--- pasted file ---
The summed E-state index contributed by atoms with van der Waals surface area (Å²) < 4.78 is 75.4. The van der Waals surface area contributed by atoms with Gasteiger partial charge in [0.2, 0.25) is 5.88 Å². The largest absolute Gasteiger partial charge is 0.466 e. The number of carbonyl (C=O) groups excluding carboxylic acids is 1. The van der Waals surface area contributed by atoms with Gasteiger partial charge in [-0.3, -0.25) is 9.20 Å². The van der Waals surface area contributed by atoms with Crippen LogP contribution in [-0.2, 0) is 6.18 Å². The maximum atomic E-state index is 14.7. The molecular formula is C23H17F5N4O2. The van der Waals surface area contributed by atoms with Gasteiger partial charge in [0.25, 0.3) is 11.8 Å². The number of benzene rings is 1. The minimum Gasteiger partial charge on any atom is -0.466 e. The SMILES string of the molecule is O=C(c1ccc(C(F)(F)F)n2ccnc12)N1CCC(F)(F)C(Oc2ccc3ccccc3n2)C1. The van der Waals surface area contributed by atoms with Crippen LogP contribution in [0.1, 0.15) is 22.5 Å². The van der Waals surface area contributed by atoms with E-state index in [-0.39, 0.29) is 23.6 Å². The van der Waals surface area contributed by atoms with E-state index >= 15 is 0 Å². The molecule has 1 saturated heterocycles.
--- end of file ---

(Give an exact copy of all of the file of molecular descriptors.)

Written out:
The summed E-state index contributed by atoms with van der Waals surface area (Å²) < 4.78 is 75.4. The van der Waals surface area contributed by atoms with Gasteiger partial charge in [0.2, 0.25) is 5.88 Å². The largest absolute Gasteiger partial charge is 0.466 e. The number of carbonyl (C=O) groups excluding carboxylic acids is 1. The van der Waals surface area contributed by atoms with Gasteiger partial charge in [-0.3, -0.25) is 9.20 Å². The van der Waals surface area contributed by atoms with Crippen LogP contribution in [-0.2, 0) is 6.18 Å². The maximum atomic E-state index is 14.7. The molecular formula is C23H17F5N4O2. The van der Waals surface area contributed by atoms with Gasteiger partial charge in [0.25, 0.3) is 11.8 Å². The number of benzene rings is 1. The minimum Gasteiger partial charge on any atom is -0.466 e. The SMILES string of the molecule is O=C(c1ccc(C(F)(F)F)n2ccnc12)N1CCC(F)(F)C(Oc2ccc3ccccc3n2)C1. The van der Waals surface area contributed by atoms with Crippen LogP contribution in [0.1, 0.15) is 22.5 Å². The van der Waals surface area contributed by atoms with E-state index in [-0.39, 0.29) is 23.6 Å². The van der Waals surface area contributed by atoms with E-state index >= 15 is 0 Å². The molecule has 1 saturated heterocycles.